Another solution is to store the application program in a volatile memory, such as, for example, a static random access memory. The main processor causes the application program to be stored into the volatile memory each time the data-processing arrangement is activated. The auxiliary processor is provided with special hardware in the form of the programmable logic array, which forces the auxiliary processor to execute successive commands that the main processor provides. These commands cause the application program to be stored into the volatile memory. The aforementioned prior art appears to describe such a solution. This solution requires special hardware, which is not very flexible. The systematic download of the application program into the volatile memory may render the data-processing arrangement slow. What is more, volatiles memories are relatively costly.

In accordance with the aforementioned aspect of the invention, the main processor writes the application-program code into the shared memory and, in addition, the address indication, which indicates where the application-program code has been written into the shared memory, into the predefined memory location. The startup-program code causes the auxiliary processor to retrieve the address indication from the predefined memory location so as to subsequently transfer the application-program code from the shared memory to the application-program memory.

The startup-program code, which is typically carried out after a reset, can be relatively simple. It is sufficient that the startup-program code checks the predefined memory location to see if there is any address indication. The startup-program code need not know beforehand where the application-program code, which needs to be downloaded, is stored. The startup-program code may simply cause a jump to the application-program code if there is no address indication. The startup-program code is therefore generic and, as a result, can be used in a great variety of data-processing arrangements. The startup-program code can be stored in a relatively small read-only memory. What is more, the invention does not require very specific hardware. The invention uses to advantage the shared memory, which is an entity that many data-processing arrangements of the multiprocessor type include. For those reasons, the invention allows a flexible and cost-efficient upgrade of the application-program code.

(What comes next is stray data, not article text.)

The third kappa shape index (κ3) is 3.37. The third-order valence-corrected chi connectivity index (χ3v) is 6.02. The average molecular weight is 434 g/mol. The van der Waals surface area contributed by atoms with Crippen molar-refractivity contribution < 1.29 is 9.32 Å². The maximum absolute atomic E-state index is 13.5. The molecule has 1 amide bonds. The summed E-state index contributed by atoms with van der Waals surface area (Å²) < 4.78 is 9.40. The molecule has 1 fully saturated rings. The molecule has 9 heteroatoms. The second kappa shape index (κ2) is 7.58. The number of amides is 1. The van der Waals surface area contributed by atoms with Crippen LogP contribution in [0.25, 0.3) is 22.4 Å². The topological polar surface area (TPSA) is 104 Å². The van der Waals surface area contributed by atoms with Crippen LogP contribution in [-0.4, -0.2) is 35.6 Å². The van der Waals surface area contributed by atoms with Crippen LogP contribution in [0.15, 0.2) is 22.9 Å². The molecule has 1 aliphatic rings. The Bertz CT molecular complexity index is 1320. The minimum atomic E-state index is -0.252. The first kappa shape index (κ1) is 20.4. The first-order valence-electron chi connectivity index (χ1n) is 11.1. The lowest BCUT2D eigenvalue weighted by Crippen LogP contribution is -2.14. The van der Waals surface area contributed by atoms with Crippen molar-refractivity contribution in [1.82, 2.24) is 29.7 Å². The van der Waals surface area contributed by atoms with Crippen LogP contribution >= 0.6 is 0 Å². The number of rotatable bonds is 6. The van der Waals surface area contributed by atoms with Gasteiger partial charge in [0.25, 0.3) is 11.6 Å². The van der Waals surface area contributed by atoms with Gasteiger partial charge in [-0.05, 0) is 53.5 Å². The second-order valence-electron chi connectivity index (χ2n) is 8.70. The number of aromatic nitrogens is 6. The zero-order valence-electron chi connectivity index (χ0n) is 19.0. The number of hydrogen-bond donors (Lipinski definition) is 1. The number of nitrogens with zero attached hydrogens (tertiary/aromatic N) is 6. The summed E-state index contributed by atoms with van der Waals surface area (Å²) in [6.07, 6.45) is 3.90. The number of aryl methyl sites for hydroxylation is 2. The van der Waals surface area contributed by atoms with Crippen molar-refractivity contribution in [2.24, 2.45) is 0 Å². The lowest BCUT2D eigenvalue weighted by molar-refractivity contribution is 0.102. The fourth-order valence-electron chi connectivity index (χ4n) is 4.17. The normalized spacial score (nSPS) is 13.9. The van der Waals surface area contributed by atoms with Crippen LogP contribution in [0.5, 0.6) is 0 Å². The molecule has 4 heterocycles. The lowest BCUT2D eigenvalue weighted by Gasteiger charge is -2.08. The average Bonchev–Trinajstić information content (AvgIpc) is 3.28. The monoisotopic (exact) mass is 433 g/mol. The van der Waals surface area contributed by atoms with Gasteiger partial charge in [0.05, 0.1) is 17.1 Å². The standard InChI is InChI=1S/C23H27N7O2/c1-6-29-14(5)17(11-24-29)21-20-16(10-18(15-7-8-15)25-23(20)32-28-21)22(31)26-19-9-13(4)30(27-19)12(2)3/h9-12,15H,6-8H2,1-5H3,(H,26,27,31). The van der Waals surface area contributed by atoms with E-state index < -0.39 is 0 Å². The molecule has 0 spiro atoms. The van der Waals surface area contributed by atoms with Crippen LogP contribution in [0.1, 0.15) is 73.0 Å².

These and other aspects of the invention will be described in greater detail hereinafter with reference to drawings.

BRIEF DESCRIPTION OF THE DRAWINGS

FIG. 1 is a block diagram that illustrates a cellular phone.

FIG. 2 is a block diagram that illustrates a multiprocessor system of the cellular phone.

FIG. 3 is a conceptual diagram that illustrates a dual-port random-access memory in the multiprocessor system.

FIG. 4 is a flow chart diagram that illustrates a startup-program code for an auxiliary processor in the multiprocessor system.

DETAILED DESCRIPTION

FIG. 1 illustrates a cellular phone CPH. The cellular phone CPH comprises a transmitter-and-receiver circuit TXC, a multiprocessor system MPS, and human interface devices HID. The human interface devices HID typically comprise a small loudspeaker, a small microphone, a display device, and a numerical keyboard for dialing a number.

The multiprocessor system MPS carries out operations that relate to a user control or a system control of a cellular-phone communication, or both. For example, let it be assumed that a user instructs the cellular phone CPH to setup a call with a particular phone number. The multiprocessor system MPS handles this process by, for example, displaying a personal phone book if the user so requests. The multiprocessor system MPS also carries out various operations that are needed to set up the call. For example, in a Global System for Mobile Communication (GSM), the multiprocessor system MPS typically handles GSM system-level operations, which involves signaling and time-slot management.